Sharpless 2-292, a stellar nursery called the Seagull Nebula because it seems to form the head of the seagull, glows brightly due to the energetic radiation from a very hot young star lurking at its heart. Now it has gotten a new look courtesy of the Wide Field Imager on the MPG/ESO 2.2-meter telescope at La Silla Observatory.

Nebulae, interstellar clouds of dust, molecules, hydrogen, helium and other ionized gases where new stars are being born, are among the most visually impressive objects in the night sky. Although they come in different shapes and colors, many share a common characteristic: when observed for the first time, their odd and evocative shapes trigger astronomers’ imaginations and lead to curious names. Thus the Seagull Nebula moniker. It has also been called Sh 2-292, RCW 2 and Gum 1, all for various reasons.

The Seagull Nebula lies just on the border between the constellations of Monoceros (The Unicorn) and Canis Major (The Great Dog) and is close to Sirius, the brightest star in the night sky. The nebula lies more than four hundred times further away than the famous star. A new image from the Wide Field Imager shows the head part of the Seagull Nebula, part of the larger nebula known more formally as IC 2177 which is spread out over 100 light-years and resembles a seagull in flight. This cloud of gas and dust is located about 3,700 light-years away from Earth. The entire bird shows up best in wide-field images. 

Close-up of the Seagull Nebula. Credit: ESO

The complex of gas and dust that forms the head of the seagull glows brightly in the sky due to the strong ultraviolet radiation coming mostly from one brilliant young star — HD 53367 — that can be spotted in the center of the image and could be taken to be the seagull’s eye. 
HD 53367 is a young star with twenty times the mass of our Sun and classified as a Be star, a type of B star with prominent hydrogen emission lines in its spectrum. This star has a five solar mass companion in a highly elliptical orbit.

The radiation from the young stars causes the surrounding hydrogen gas to glow with a rich red colour and become an HII region,
so named because they consist of ionized hydrogen (H) in which the electrons are no longer bound to protons. HI is the term used for un-ionized, or neutral, hydrogen. The red glow from HII regions occurs because the protons and electrons recombine and in the process emit energy at certain well-defined wavelengths or colors. One such prominent transition (called hydrogen alpha, or H-alpha) leads to the strong red color.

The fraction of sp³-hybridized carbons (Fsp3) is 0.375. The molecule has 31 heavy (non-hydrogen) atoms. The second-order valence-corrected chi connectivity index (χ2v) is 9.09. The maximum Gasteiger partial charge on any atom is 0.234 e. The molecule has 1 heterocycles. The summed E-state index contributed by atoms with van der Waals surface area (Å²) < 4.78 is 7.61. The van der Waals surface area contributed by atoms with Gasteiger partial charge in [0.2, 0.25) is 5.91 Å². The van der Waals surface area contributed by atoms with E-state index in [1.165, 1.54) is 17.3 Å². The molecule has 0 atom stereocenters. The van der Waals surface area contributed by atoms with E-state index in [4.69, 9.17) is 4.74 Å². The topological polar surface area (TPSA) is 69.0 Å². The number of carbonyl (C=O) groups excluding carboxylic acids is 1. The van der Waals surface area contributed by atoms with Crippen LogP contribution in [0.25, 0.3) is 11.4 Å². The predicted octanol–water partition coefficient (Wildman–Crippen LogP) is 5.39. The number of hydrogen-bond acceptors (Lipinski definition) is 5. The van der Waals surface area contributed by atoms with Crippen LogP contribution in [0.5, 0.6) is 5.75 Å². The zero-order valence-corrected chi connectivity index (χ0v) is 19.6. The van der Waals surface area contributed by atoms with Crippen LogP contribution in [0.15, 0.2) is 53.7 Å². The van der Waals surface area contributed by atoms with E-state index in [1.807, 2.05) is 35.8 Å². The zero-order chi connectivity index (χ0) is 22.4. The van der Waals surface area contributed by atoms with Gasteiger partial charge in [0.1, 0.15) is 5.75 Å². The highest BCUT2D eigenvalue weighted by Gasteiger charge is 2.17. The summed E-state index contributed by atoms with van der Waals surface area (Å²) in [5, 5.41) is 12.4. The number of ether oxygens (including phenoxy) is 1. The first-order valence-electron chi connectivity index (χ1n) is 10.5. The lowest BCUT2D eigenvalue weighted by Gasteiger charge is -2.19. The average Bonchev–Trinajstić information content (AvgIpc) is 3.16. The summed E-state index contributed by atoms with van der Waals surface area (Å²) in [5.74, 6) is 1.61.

Light from the hot blue-white stars is also scattered off the tiny dust particles in the nebula to create a contrasting blue haze in some parts of the picture.

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A broad view of the Milky Way before closing in on the familiar bright star Sirius and the nearby constellation of Orion (The Hunter). There is a faint red object resembling a bird in flight, the Seagull Nebula (IC 2177), and then it zooms in on what turns out to be a dramatic star formation region. The final view of the head part of the seagull is a new detailed image from the Wide Field Imager on the MPG/ESO 2.2-meter telescope.  Credit: ESO/Digitized Sky Survey 2/Nick Risinger ( Music: Disasterpeace

Although a small bright clump in the Seagull Nebula complex was observed for the first time by the German-British astronomer Sir William Herschel back in 1785, the part shown here had to await photographic discovery about a century later.

This nebula lies close in the sky to the Thor’s Helmet Nebula (NGC 2359), which was the winner of ESO’s recent Choose what the VLT Observes contest. This nebula, with its distinctive shape and unusual name, was picked as the first ever object selected by members of the public to be observed by ESO’s Very Large Telescope. These observations are going to be part of the celebrations on the day of ESO’s 50th anniversary October 5th 2012.